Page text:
Accelerating Remobilization Time Following Spine Surgery Using Enhanced Recovery After Surgery: A Randomized Controlled Trial

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Date
2023-04-30
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Brieflands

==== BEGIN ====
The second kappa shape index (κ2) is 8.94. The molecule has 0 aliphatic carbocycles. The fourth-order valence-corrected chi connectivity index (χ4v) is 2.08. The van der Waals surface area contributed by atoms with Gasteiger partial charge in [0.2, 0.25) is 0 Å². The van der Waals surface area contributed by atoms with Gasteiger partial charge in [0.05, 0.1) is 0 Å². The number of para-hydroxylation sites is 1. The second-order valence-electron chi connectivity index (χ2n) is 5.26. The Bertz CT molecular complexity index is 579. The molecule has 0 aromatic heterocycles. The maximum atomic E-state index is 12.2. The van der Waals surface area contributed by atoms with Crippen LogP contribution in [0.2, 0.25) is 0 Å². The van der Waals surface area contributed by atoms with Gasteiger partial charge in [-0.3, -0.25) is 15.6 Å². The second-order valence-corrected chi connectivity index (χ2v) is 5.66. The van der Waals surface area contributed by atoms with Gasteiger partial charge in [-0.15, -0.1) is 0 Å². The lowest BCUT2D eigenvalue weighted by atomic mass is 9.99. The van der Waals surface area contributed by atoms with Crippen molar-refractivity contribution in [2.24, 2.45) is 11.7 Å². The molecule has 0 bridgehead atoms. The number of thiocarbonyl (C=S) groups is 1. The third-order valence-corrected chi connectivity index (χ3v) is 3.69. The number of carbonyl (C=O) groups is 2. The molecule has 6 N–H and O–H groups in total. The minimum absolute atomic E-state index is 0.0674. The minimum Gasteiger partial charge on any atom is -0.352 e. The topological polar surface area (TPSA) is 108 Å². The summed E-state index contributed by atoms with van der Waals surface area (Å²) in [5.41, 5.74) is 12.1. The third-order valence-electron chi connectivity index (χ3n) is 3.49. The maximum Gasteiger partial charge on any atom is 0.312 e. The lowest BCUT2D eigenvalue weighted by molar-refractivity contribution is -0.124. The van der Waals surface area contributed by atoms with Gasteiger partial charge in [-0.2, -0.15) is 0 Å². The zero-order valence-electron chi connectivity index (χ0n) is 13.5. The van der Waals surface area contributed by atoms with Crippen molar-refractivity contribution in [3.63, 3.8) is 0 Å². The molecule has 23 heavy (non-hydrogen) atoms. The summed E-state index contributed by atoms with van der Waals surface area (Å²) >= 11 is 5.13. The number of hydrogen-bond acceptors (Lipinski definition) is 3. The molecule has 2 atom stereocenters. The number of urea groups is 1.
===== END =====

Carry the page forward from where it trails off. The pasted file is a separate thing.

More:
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Background: The enhanced recovery after surgery (ERAS) protocol encompasses a set of evidence-based interventions implemented preoperatively, intraoperatively, and postoperatively. Objectives: This study aimed to assess the impact of applying an accelerated recovery method on remobilization time in patients undergoing spinal surgery compared to a control group. Methods: This randomized controlled trial took place at Shariati Hospital in Tehran, Iran. Eligible participants scheduled for elective spine surgery were enrolled in the study. Remobilization was defined as the patient's ability to independently leave the bed and ambulate. The ERAS protocol, derived from recommendations by the ERAS Society, was implemented. Total intravenous anesthesia was administered for induction and maintenance. The means of variables between the control and intervention groups were compared using an independent t-test. Changes in patients' pain intensity over time were examined through a repeated-measures ANOVA test. Multiple regression analysis was conducted to identify predictors of remobilization time. Results: A total of 70 patients (mean age 47.56 ± 14.08) were included in the study. The control group exhibited a significantly longer hospital stay compared to the ERAS group (46 h vs. 32 h). Furthermore, the ERAS group demonstrated a significantly shorter remobilization time after surgery compared to the control group (18 h vs. 8 h) (P < 0.001). Both groups exhibited a downward trend in overall pain, with the ERAS group experiencing a significantly faster pain reduction (η2 = 0.106, λ = 0.171, P < 0.001). Remobilization time exhibited significant correlations with pain intensity immediately after surgery (r = 0.651, P < 0.001), pain intensity one hour after surgery (r = 0.723, P < 0.001), pain intensity six hours after surgery (r = 0.391, P = 0.001), fentanyl dose (r = 0.728, P < 0.001), and length of hospital stay (r = 0.727, P < 0.001). Multiple regression analysis revealed that pain intensity one hour after surgery, fentanyl dose, and hospital stay significantly predicted remobilization time (F (9,60) = 22.751, P < 0.001). Conclusions: The implementation of the ERAS protocol yielded several beneficial outcomes, including reduced pain intensity, shorter ICU and hospital stays, and accelerated remobilization time. Pain intensity and opioid consumption (as analgesia) emerged as significant predictors of remobilization time.
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